Last Thursday night at Georgia Tech’s Ferst Center for the Arts, Bronx Gothic conjured centuries of allusions to the genre of literature its title references: a setting among metropolitan ruins, romantic notions of adolescence (however perverse and subverted), hints of sinister events, elements of the grotesque, and the shifting voices of a complex and disturbing medley of Faulknerian characters. Okwui Okpokwasili, the solo performer as well as co-creator of the show (with director and designer Peter Born), spent the first ten minutes of the show with her back to the audience, gyrating in a kind of ecstatic dance in the far corner. Her shadow bounced up and down the white curtains that were draped in a rectangle on the stage to create a more intimate space with the small audience. The floor was littered with toppled lamps, flowers and greenery strewn among the off-kilter domestic scene.
As voices argued louder over one another on what sounded like a busy street corner and an industrial beat permeated the soundscape, Okpokwasili worked in more conversational, and furious, gestures, as her shoulders and knees twitched more intensely. Even though her face was rarely caught, and then only in profile, there was no question as to the animation of it. What seemed like a neighborhood full of characters coursed through her body, exerting all of their competing needs and wants on one another. Demands emanated out to the audience from her articulate back, bare in a halter dress, and lanky limbs. The gradual ramp up in the intensity of the pulsating movements was effective in setting a mood and larger context for the rest of the show.
Eventually she turned around, breaking the trance of the audience, and made her way to a microphone that was lit downstage. After the hard edges of the first section, Okpokwasili’s voice sounded surprisingly soft. From here, she alternated between spoken word dialogues between two young girls, monologues about lucid dreaming, sequences of strenuous floor work, and snippets of a cappella song. Pieces of paper, which we learned were childhood letters between grade school frenemies, decorated the base of the mic stand. Affecting the voice of a pre-pubescent girl, she began reading from a note where the protagonist wondered innocently about the female orgasm. The harsh reply, full of adult realities, came out in a deeper, dismissive voice, full of insults and slights from the sassy friend who has already gone through puberty. As this epistolary plot developed, the audience was let into the world of these children who are 11 going on 41, with chores that include buying cigarettes for a mother’s boyfriend (who is also the babysitter–just one of many clues things are headed somewhere terrible) and concerns that the only way to be less ugly, less black, is to have the color slapped right off of you. Just when the tone of the show was heading toward the overwrought or wandering too far into the cerebral, the bombastic, ever dark humor of these letters set the performance back on its cliff-hanging course. Hilarious rants–among them, one about how the protagonist is such a selfish bitch who can’t ever be trusted because she refuses to share her double dutch jump rope–provided a levity and universality that helped me connect with and care about the unfair futures awaiting these characters.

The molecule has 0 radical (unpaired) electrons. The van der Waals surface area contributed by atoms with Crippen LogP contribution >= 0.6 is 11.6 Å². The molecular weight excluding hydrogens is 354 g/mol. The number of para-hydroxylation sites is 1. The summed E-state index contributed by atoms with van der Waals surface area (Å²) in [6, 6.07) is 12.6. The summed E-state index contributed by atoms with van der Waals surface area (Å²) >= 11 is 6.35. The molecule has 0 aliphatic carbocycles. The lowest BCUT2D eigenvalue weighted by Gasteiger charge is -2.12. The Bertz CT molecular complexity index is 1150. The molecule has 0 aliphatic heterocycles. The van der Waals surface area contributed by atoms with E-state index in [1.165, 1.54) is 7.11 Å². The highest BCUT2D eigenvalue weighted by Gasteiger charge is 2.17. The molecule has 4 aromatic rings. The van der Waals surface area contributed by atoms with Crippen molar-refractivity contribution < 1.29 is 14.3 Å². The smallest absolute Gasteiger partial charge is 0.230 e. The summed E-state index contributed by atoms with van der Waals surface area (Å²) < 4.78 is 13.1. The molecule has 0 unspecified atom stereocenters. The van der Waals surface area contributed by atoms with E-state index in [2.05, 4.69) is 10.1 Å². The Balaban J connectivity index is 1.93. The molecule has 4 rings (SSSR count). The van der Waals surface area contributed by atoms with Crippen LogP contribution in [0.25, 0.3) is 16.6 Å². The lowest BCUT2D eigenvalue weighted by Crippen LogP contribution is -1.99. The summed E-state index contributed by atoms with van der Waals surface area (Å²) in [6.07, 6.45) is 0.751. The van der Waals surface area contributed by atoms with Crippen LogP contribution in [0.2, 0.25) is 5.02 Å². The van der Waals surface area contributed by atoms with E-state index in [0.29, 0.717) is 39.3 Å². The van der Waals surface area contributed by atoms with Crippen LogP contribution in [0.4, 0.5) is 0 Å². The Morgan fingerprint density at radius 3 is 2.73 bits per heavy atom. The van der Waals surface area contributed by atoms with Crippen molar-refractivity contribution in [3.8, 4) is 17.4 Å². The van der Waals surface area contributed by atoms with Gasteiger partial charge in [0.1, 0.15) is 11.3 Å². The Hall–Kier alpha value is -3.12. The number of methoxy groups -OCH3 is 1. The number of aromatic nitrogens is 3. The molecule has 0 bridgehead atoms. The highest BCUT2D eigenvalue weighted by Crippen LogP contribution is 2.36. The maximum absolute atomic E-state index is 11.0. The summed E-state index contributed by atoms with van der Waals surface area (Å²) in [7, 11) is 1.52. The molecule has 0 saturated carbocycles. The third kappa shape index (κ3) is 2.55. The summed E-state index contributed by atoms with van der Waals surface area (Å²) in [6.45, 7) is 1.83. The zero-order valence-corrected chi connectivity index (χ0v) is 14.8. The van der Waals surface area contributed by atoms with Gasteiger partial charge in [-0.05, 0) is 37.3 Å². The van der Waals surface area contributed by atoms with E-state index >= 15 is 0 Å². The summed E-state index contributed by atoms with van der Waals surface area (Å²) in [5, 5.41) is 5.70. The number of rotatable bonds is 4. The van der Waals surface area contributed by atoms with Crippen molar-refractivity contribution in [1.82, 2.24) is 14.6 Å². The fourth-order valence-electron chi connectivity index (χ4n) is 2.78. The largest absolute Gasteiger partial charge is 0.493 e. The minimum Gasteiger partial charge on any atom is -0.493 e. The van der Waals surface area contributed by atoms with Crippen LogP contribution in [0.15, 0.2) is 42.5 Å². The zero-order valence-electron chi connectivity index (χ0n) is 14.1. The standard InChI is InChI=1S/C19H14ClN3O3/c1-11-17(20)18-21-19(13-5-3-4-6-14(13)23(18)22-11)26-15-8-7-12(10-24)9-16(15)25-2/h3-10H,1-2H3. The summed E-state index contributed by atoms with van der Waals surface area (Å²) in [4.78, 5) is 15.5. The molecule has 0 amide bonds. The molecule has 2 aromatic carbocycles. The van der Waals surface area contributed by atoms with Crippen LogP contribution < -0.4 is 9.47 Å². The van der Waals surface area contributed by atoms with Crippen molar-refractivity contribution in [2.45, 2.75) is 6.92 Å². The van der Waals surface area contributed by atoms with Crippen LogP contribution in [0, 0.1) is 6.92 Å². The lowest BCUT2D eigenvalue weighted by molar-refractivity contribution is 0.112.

Unfortunately, I never really figured out what happened to them. Clearly, the goal of this show was to leave the audience questioning the violence and thinking about the idea of transformation so central to this coming-of-age tale, rather than assert a final, moral authority. But after switching back and forth between her characters so chaotically on her way to the show’s crisis, where the main protagonist, now an adult, seemed to be headed for a confrontation with her old friend, I was hoping for more specificity in the final catharsis. I walked out into the night wondering if the two 11-year-old girls were supposed to be perceived as separate characters, with one getting her period as the other suffered through the birth of a child, or if they were meant to merge into the grown up woman performer, who conflates the two bloody events as one. Maybe for the talented and multi-faceted Okpokwasili, the answer is both.